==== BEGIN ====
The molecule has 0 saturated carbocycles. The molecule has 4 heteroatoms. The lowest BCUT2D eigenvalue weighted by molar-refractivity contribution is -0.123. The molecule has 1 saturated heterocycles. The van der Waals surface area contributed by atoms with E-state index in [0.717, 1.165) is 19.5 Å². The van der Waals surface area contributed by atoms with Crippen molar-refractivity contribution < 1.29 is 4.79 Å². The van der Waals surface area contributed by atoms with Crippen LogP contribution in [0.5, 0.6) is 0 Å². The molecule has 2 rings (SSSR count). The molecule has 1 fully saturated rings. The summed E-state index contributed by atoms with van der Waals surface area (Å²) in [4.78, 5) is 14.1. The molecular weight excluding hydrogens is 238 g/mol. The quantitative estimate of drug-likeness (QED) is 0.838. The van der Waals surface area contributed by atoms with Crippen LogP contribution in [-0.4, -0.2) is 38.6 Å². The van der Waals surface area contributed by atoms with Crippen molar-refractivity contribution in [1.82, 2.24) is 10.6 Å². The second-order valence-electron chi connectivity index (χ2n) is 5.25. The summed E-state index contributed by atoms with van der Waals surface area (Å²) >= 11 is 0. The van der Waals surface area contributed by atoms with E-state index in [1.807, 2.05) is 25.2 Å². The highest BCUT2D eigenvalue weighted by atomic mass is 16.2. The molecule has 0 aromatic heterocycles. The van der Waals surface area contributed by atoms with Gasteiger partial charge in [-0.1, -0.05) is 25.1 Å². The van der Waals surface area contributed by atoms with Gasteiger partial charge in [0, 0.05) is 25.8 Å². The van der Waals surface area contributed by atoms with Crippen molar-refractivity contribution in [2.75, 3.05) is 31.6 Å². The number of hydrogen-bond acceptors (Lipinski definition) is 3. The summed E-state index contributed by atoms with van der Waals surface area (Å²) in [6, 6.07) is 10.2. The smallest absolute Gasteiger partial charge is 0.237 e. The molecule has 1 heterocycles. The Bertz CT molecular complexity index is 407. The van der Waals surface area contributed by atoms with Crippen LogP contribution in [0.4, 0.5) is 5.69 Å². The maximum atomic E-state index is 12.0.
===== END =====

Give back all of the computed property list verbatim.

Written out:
The molecule has 0 saturated carbocycles. The molecule has 4 heteroatoms. The lowest BCUT2D eigenvalue weighted by molar-refractivity contribution is -0.123. The molecule has 1 saturated heterocycles. The van der Waals surface area contributed by atoms with E-state index in [0.717, 1.165) is 19.5 Å². The van der Waals surface area contributed by atoms with Crippen molar-refractivity contribution < 1.29 is 4.79 Å². The van der Waals surface area contributed by atoms with Crippen LogP contribution in [0.5, 0.6) is 0 Å². The molecule has 2 rings (SSSR count). The molecule has 1 fully saturated rings. The summed E-state index contributed by atoms with van der Waals surface area (Å²) in [4.78, 5) is 14.1. The molecular weight excluding hydrogens is 238 g/mol. The quantitative estimate of drug-likeness (QED) is 0.838. The van der Waals surface area contributed by atoms with Crippen LogP contribution in [-0.4, -0.2) is 38.6 Å². The van der Waals surface area contributed by atoms with Crippen molar-refractivity contribution in [1.82, 2.24) is 10.6 Å². The second-order valence-electron chi connectivity index (χ2n) is 5.25. The summed E-state index contributed by atoms with van der Waals surface area (Å²) >= 11 is 0. The van der Waals surface area contributed by atoms with E-state index in [1.807, 2.05) is 25.2 Å². The highest BCUT2D eigenvalue weighted by atomic mass is 16.2. The molecule has 0 aromatic heterocycles. The van der Waals surface area contributed by atoms with Gasteiger partial charge in [-0.1, -0.05) is 25.1 Å². The van der Waals surface area contributed by atoms with Gasteiger partial charge in [0, 0.05) is 25.8 Å². The van der Waals surface area contributed by atoms with Crippen molar-refractivity contribution in [2.75, 3.05) is 31.6 Å². The number of hydrogen-bond acceptors (Lipinski definition) is 3. The summed E-state index contributed by atoms with van der Waals surface area (Å²) in [6, 6.07) is 10.2. The smallest absolute Gasteiger partial charge is 0.237 e. The molecule has 1 heterocycles. The Bertz CT molecular complexity index is 407. The van der Waals surface area contributed by atoms with Crippen LogP contribution in [0.4, 0.5) is 5.69 Å². The maximum atomic E-state index is 12.0.